As hinted in the title, this is an adaptation of a recipe in Giada’s Everyday Pasta, one of her many books I’ve been revisiting over the last few months for another project. One of the most useful techniques she’s helped to introduce into American kitchens is the concept of a no-cook sauce in which you can toss hot pasta, and how versatile it is. She started with her famous lemon spaghetti, but I’ve noticed that she’ll use the same elements: citrus, oil, cheese, and herbs–to start creating variations on that theme to very different results.
If it seems weird that I’m writing about what many perceive to be a highly-seasonal winter citrus fruit in August, well, you’re not wrong to think so, but it’s because I’ve been able to buy bags of them through mid-July. The thing with citrus varieties is that as they gain popularity, growers add more of their trees to their groves, thus extending their season of availability. That window has finally come to a close, however, though at least it’s just in time for tomato season to get underway. More on that later.
Here, she has you infuse olive oil with red pepper flakes (or cut-up red chiles, in my case), and then add parsley, Parmigiano-Reggiano cheese, and lemon juice/zest to the bowl, but I wanted to push it a little further. I browned some cubes of pancetta to add to the sauce, used Meyer instead of regular lemons, and Pecorino Romano cheese for a little added hit of saltiness and sharpness. The thin strands of tagliolini cling to this incredibly light sauce quite nicely, and it works well for a dinner party as much as it does chilling out on the couch on a Sunday evening. I actually really like it while entertaining because you can make the sauce ahead of time if you’d like, but you can also do it while chatting with your guests. As much as I love a good pasta finished in a pan with sauce, sometimes it’s helpful to not have to fuss over that too much when you want to be a good host.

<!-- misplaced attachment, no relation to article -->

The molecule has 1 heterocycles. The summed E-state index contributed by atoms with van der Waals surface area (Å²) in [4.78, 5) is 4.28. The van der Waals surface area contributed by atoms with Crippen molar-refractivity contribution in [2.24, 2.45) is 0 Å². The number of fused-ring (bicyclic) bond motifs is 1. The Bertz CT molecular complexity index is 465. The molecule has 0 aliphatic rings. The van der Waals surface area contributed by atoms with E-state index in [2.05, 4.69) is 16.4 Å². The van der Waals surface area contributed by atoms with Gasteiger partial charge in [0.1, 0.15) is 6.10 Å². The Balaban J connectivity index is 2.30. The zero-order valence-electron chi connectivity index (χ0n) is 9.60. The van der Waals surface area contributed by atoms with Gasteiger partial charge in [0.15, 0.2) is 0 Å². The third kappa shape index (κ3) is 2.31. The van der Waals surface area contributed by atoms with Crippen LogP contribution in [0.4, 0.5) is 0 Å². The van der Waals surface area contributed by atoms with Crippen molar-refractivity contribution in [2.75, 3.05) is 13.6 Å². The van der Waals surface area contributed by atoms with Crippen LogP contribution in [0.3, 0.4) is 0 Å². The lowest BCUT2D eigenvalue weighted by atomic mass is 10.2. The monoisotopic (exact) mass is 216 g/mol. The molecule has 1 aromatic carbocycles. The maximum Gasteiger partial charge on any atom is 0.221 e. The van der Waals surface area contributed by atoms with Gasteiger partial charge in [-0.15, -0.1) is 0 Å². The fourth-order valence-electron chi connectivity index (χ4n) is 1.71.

If Meyer lemons aren’t available when you want to make this, using a regular lemon and a tangerine or two is a good substitute if you want that subtle sweetness, or using regular lemons is fine too. If you do spot a bag of Meyers though, grab them to make this pasta–you’ll be happy you did.
Spicy tagliolini with pancetta, Meyer lemon, and Pecorino Romano cheese
Inspired by Everyday Pasta by Giada De Laurentiis
- ½ cup olive oil
- 2-3 small spicy dried red peppers (Japanese or Arbol), cut into rounds with scissors
- 1 recipe nine-yolk pasta dough (recipe here) at room temperature
- 4 ounces pancetta, cubed
- Zest and juice from two Meyer lemons or one lemon and 1-2 tangerines
- ½ cup parsley, chopped
- ⅔ cup Pecorino Romano cheese, grated, plus more for garnishing
- Kosher salt to taste
Make the spicy oil: in a small saucepan, combine the peppers and the oil and simmer on medium low for about 5 minutes. Remove from heat and let it cool.
Cook the pancetta on medium-low in a small pan until crispy. Remove to a plate lined with a paper towel, and save the fat for another use (I put mine in a ramekin).
Roll out the pasta using a pasta machine (I go to 6 on my Mercato Atlas 150) and then cut the pasta using the narrow cutter (this is the narrow cutter that comes with my machine). Wrap them in nests and place them on silicone mats or parchment paper.
Bring a large pot of water to boil. While the pot is heating, add the spicy oil, the pancetta, the citrus juice and zest, the parsley, and the cheese to a large bowl and stir well to combine.
When the water is boiling, season with kosher salt and cook the pasta for about 2-3 minutes or until floating. Drain the pasta and add it to the bowl, using tongs to combine the pasta with the sauce. Serve immediately in bowls with more Pecorino if desired.